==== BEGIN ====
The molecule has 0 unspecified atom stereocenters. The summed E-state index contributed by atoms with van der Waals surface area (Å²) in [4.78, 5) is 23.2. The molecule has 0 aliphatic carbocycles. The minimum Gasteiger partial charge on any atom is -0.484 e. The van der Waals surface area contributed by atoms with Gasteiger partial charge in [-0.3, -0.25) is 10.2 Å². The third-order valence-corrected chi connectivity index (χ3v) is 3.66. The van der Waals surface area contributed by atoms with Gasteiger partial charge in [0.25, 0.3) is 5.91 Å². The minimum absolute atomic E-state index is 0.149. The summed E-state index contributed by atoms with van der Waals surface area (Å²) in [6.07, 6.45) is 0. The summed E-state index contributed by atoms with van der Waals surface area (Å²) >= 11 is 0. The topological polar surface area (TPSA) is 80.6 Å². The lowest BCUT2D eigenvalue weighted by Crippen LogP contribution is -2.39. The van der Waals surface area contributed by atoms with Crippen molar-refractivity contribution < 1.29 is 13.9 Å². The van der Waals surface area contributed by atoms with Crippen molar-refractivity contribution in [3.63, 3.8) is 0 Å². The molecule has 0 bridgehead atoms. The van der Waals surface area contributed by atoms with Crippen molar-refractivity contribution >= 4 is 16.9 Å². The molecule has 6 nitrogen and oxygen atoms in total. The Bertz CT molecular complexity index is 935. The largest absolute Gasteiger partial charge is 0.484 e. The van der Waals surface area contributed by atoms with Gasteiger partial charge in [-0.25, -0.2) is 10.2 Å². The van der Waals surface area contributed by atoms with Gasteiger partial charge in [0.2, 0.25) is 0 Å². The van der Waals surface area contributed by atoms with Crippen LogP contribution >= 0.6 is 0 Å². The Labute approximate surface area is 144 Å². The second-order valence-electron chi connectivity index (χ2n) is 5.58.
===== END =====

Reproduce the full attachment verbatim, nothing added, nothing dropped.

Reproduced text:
The molecule has 0 unspecified atom stereocenters. The summed E-state index contributed by atoms with van der Waals surface area (Å²) in [4.78, 5) is 23.2. The molecule has 0 aliphatic carbocycles. The minimum Gasteiger partial charge on any atom is -0.484 e. The van der Waals surface area contributed by atoms with Gasteiger partial charge in [-0.3, -0.25) is 10.2 Å². The third-order valence-corrected chi connectivity index (χ3v) is 3.66. The van der Waals surface area contributed by atoms with Gasteiger partial charge in [0.25, 0.3) is 5.91 Å². The minimum absolute atomic E-state index is 0.149. The summed E-state index contributed by atoms with van der Waals surface area (Å²) in [6.07, 6.45) is 0. The summed E-state index contributed by atoms with van der Waals surface area (Å²) >= 11 is 0. The topological polar surface area (TPSA) is 80.6 Å². The lowest BCUT2D eigenvalue weighted by Crippen LogP contribution is -2.39. The van der Waals surface area contributed by atoms with Crippen molar-refractivity contribution < 1.29 is 13.9 Å². The van der Waals surface area contributed by atoms with Crippen molar-refractivity contribution in [3.63, 3.8) is 0 Å². The molecule has 0 bridgehead atoms. The van der Waals surface area contributed by atoms with Crippen molar-refractivity contribution >= 4 is 16.9 Å². The molecule has 6 nitrogen and oxygen atoms in total. The Bertz CT molecular complexity index is 935. The largest absolute Gasteiger partial charge is 0.484 e. The van der Waals surface area contributed by atoms with Gasteiger partial charge in [-0.25, -0.2) is 10.2 Å². The van der Waals surface area contributed by atoms with Gasteiger partial charge in [0.2, 0.25) is 0 Å². The van der Waals surface area contributed by atoms with Crippen LogP contribution >= 0.6 is 0 Å². The Labute approximate surface area is 144 Å². The second-order valence-electron chi connectivity index (χ2n) is 5.58.